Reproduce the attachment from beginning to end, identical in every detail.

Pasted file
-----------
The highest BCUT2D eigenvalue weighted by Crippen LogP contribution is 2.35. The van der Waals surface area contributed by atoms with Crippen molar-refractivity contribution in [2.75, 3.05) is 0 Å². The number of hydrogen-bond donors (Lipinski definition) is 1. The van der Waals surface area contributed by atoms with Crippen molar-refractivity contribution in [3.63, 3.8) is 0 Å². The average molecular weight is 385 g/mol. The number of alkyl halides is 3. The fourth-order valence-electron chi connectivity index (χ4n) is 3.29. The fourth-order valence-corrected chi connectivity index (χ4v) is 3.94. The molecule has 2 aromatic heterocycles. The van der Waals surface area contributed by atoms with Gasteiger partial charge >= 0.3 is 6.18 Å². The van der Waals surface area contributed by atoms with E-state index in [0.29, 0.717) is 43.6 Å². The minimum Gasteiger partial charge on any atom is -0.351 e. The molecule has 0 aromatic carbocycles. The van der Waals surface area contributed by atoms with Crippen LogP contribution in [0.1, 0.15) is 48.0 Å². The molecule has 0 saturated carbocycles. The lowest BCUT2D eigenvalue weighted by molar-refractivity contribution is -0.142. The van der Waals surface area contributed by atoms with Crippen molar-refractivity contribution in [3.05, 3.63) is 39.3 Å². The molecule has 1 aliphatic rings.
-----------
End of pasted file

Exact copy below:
The highest BCUT2D eigenvalue weighted by Crippen LogP contribution is 2.35. The van der Waals surface area contributed by atoms with Crippen molar-refractivity contribution in [2.75, 3.05) is 0 Å². The number of hydrogen-bond donors (Lipinski definition) is 1. The van der Waals surface area contributed by atoms with Crippen molar-refractivity contribution in [3.63, 3.8) is 0 Å². The average molecular weight is 385 g/mol. The number of alkyl halides is 3. The fourth-order valence-electron chi connectivity index (χ4n) is 3.29. The fourth-order valence-corrected chi connectivity index (χ4v) is 3.94. The molecule has 2 aromatic heterocycles. The van der Waals surface area contributed by atoms with Gasteiger partial charge >= 0.3 is 6.18 Å². The van der Waals surface area contributed by atoms with E-state index in [0.29, 0.717) is 43.6 Å². The minimum Gasteiger partial charge on any atom is -0.351 e. The molecule has 0 aromatic carbocycles. The van der Waals surface area contributed by atoms with Crippen LogP contribution in [0.1, 0.15) is 48.0 Å². The molecule has 0 saturated carbocycles. The lowest BCUT2D eigenvalue weighted by molar-refractivity contribution is -0.142. The van der Waals surface area contributed by atoms with Crippen molar-refractivity contribution in [3.05, 3.63) is 39.3 Å². The molecule has 1 aliphatic rings.